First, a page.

Cuddles and Hugs

img034 colorHave you heard of “cuddle clubs?” They are the latest trend around the world among Millennials, Gen X’ers and Boomers who are in need of a hug. Cuddling – with a parent or sibling or even a favorite stuffed animal – was easier when we were younger. But it can be difficult for an adult who is not in a relationship to find a partner to embrace.

With the widespread use of social media on the Internet taking the place of face-to-face interactions and delayed marriage rates, young adults are often coming to terms with social isolation. The dangers of such lack of skin-to-skin contact are well documented from research identifying its effects on children’s failure to thrive, physically and psychologically. Conversely, infant massage and parental holding signal a message of calm and safety. Caring touches among adults have been found to reduce stress and lower blood pressure while enhancing oxytocin levels.

Even without the studies, we innately understand that humans need physical touch. Cuddle parties provide an opportunity for connecting through affectionate hugs, without any sexual overtones. With a facilitator leading the group, boundaries are respected, communication skills are emphasized and the focus is on supportive, consensual touch. Participants feel comforted by a back rub, foot massage or snugging up together in a “puppy pile.”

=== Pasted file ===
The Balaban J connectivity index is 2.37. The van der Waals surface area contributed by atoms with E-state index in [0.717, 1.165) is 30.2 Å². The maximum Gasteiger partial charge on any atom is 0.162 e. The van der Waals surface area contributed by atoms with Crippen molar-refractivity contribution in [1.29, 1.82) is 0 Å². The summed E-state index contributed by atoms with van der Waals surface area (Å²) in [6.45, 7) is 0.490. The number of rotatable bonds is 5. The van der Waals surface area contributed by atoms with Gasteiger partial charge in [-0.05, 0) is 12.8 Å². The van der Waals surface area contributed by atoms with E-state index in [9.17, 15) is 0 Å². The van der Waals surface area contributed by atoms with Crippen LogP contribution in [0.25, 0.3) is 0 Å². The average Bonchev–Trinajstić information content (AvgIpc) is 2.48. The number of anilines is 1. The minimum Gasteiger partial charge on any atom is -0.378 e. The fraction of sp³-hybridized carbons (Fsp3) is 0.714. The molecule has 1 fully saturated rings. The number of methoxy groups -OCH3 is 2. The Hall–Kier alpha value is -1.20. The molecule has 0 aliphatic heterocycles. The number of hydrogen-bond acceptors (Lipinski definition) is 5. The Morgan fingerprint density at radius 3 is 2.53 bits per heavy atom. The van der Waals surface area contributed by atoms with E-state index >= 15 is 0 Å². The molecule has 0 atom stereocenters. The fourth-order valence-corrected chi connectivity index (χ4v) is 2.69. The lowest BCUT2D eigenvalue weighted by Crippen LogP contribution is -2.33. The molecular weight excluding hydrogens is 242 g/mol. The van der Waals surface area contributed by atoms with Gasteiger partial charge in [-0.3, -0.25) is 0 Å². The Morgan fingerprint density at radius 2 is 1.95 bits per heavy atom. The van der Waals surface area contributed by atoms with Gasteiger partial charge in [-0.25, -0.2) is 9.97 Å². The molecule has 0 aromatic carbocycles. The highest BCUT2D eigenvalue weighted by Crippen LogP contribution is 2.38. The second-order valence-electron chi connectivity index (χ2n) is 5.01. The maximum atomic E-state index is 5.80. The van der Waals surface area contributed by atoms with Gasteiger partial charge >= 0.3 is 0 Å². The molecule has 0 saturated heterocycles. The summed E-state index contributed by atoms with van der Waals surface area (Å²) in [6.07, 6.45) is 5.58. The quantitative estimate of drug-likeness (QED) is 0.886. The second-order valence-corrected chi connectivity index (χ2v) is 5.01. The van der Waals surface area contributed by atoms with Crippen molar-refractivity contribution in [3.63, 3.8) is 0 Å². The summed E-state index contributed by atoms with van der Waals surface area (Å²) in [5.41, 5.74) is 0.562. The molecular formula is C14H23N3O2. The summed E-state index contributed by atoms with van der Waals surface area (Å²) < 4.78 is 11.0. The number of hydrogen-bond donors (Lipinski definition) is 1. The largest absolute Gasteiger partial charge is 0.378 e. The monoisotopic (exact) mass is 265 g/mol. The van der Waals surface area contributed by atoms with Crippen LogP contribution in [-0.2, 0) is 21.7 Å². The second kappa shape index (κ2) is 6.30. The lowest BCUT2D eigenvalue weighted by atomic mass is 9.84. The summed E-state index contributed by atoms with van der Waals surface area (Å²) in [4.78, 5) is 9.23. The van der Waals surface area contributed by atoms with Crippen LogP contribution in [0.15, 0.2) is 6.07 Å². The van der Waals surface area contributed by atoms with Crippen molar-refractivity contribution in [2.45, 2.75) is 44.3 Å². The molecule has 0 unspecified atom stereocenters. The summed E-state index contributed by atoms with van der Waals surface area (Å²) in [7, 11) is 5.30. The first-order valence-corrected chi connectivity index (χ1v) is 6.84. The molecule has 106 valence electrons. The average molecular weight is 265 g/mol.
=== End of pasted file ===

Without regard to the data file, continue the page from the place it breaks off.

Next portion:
If cuddle parties in pajamas aren’t for you, here are some other ways you can improve your health through touch:

Get a pet. It’s been shown that petting your dog can actually lower your blood pressure, increase your immune system function and reduce your perceptions of pain. And hanging out with a pet you love always provides good company.

Have a massage. A good rubdown can unwind your muscles physically, reduce your heart rate, and lead to a drop in the stress hormone cortisol. In that relaxed state your immune response is enhanced, increasing your white cells to help fight off disease.

Hug a loved one. Hugging releases oxytocin, know as the “love hormone,” which then lowers cortisol levels, reducing stress and generating feelings of security and connection. With less anxiety, feelings of happiness create a positive outlook.

Hold hands. Researchers have found that when faced with a stressful environment, holding hands can lower the brain’s perception of threat as well as later feelings of pain. The sense of calm that hand-holding generates actually quiets the brain and reduces cortisol levels.

Whatever your strategy for touching and being touched, enjoy the good feelings that accompany it. And, with your nurturing, know that you’re taking a step in protecting and enhancing your health.

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